Parisian Champagne Throw-A Nice Little Piece

It is always a fun morning when I learn  that I have a new design out and published that I can share with the world. Today the Parisian Champagne Throw is available in the August 2017 issue of I Like Crochet Magazine is out and alive in the world.

This throw actually started out in a smaller format. The motifs that I have designed, I originally considered for a thread table cloth. I have fun working up the little round motifs and thought they fit together a bit like clockwork. However after creating a square contaminating 4 of them I felt that they would be a really busy looking pattern for a table cloth. Thus they became a 4 square motif in themselves, and then joined with others. As is usual I have worked these motifs as “join as you go”, so there is no sewing or seaming needed.

My decision to alter the original design from a thread table cloth, really was one of complete practicality. This design really works best with two colors and weaving in all the ends necessary for a table cloth…in thread…was a bit too daunting for me to consider.

The design is worked up in a heavier weight yarn then you might usually consider, but this helps give it a practical picnic use for these warm months, while still giving a practical warmth factor for cooler months. It is pretty easy to find two colors that you enjoy together, and this throw works great with any of them. Personally I really like how the soft cream really allows the coral to pop, giving a comfortable and subtle contrast.

This throw can also be taken down a bit, attempt it in a baby yarn and create a memorable baby blanket, without having to worry about meeting the gauge, as the smaller yarn and hook will automatically adjust the motifs to a correct size.

I hope that you give this throw a try, and share your progress with me. I still haven’t got a table cloth, but maybe the next design.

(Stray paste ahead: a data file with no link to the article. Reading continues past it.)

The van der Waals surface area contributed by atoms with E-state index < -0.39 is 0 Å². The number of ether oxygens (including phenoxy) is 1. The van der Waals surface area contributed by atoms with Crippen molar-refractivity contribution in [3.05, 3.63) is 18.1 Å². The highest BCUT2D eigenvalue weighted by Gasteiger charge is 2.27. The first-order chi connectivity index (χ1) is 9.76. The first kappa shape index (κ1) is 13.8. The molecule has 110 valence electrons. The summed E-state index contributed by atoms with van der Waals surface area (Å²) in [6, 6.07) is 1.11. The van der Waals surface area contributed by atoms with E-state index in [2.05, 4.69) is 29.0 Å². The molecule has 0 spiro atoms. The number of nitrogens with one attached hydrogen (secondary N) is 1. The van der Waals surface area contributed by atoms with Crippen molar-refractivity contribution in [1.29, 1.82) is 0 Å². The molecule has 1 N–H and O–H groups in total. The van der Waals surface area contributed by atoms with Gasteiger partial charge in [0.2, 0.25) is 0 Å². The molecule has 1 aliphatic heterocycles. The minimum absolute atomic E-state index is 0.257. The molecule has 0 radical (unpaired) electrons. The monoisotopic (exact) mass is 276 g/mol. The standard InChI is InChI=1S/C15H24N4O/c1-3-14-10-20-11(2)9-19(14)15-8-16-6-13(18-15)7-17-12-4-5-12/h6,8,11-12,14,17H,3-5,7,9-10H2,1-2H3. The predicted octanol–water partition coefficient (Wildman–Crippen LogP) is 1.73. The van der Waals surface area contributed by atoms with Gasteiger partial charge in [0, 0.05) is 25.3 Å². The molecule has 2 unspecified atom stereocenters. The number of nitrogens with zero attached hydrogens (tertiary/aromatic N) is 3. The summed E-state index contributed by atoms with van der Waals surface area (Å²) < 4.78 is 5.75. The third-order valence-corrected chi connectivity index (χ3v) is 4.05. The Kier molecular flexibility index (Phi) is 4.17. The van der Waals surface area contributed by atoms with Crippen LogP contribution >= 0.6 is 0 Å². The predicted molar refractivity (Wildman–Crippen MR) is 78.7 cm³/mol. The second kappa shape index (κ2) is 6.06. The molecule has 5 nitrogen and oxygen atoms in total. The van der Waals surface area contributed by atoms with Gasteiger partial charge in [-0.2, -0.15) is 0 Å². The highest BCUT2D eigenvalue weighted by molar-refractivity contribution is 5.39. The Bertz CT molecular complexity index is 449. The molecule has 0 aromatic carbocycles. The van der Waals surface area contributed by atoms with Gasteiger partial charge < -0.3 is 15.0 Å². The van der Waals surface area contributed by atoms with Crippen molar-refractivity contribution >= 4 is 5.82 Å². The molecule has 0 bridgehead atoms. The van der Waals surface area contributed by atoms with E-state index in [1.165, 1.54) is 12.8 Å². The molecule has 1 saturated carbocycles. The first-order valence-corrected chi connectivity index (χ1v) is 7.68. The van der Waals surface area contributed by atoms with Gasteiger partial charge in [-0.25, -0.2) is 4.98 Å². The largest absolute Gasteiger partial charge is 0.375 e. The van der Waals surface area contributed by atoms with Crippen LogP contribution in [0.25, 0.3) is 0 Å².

Pinwheel Blanket- A Work of Many Ideas

The Pinwheel Blanket is one that takes a little different approach then I usually do; it is comprised of small motifs that make a larger motif, then joined together. I will admit, I usually think a little more simplistic, I have a motif and that motif gets joined to other motifs, so making a motif out of motifs…well that is like an ah ha moment.

Pinwheel Blanket www.lindadeancrochet.com

Pinwheel Blanket Crochet Now Issue 10

I did not make this realization on my own, I had help. I often believe the best designs come out of a collaboration, ideas always grow when you listen to others…sometimes for the better, like this one. I had worked the smaller motifs together, mostly to see how they looked joined together as I think the join point creates a really interesting effect. It was the editor of Crochet Now that mentioned that the block created looked great just as they were and should be treated like motifs, this allows the join point to become a highlight.

This collaboration has opened my eyes to many different attachment and joining, sometimes it just takes a different view to open up a new world.